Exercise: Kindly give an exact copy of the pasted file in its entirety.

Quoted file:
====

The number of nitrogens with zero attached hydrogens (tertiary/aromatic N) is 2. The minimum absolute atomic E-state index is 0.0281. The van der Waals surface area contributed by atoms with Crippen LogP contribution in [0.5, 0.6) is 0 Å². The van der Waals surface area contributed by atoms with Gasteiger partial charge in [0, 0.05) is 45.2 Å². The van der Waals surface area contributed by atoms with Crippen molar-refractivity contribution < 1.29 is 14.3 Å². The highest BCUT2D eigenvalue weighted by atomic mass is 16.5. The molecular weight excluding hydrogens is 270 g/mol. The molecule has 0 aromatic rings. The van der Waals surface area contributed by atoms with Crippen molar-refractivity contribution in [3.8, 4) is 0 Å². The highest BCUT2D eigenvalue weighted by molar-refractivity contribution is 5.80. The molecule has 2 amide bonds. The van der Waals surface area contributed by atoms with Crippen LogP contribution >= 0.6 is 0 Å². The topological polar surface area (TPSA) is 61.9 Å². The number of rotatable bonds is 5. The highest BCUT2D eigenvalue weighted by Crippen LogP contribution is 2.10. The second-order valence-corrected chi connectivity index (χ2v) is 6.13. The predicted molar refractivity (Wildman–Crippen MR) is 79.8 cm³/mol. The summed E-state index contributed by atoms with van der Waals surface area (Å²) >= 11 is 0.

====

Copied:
The number of nitrogens with zero attached hydrogens (tertiary/aromatic N) is 2. The minimum absolute atomic E-state index is 0.0281. The van der Waals surface area contributed by atoms with Crippen LogP contribution in [0.5, 0.6) is 0 Å². The van der Waals surface area contributed by atoms with Gasteiger partial charge in [0, 0.05) is 45.2 Å². The van der Waals surface area contributed by atoms with Crippen molar-refractivity contribution < 1.29 is 14.3 Å². The highest BCUT2D eigenvalue weighted by atomic mass is 16.5. The molecular weight excluding hydrogens is 270 g/mol. The molecule has 0 aromatic rings. The van der Waals surface area contributed by atoms with Crippen molar-refractivity contribution in [3.8, 4) is 0 Å². The highest BCUT2D eigenvalue weighted by molar-refractivity contribution is 5.80. The molecule has 2 amide bonds. The van der Waals surface area contributed by atoms with Crippen LogP contribution >= 0.6 is 0 Å². The topological polar surface area (TPSA) is 61.9 Å². The number of rotatable bonds is 5. The highest BCUT2D eigenvalue weighted by Crippen LogP contribution is 2.10. The second-order valence-corrected chi connectivity index (χ2v) is 6.13. The predicted molar refractivity (Wildman–Crippen MR) is 79.8 cm³/mol. The summed E-state index contributed by atoms with van der Waals surface area (Å²) >= 11 is 0.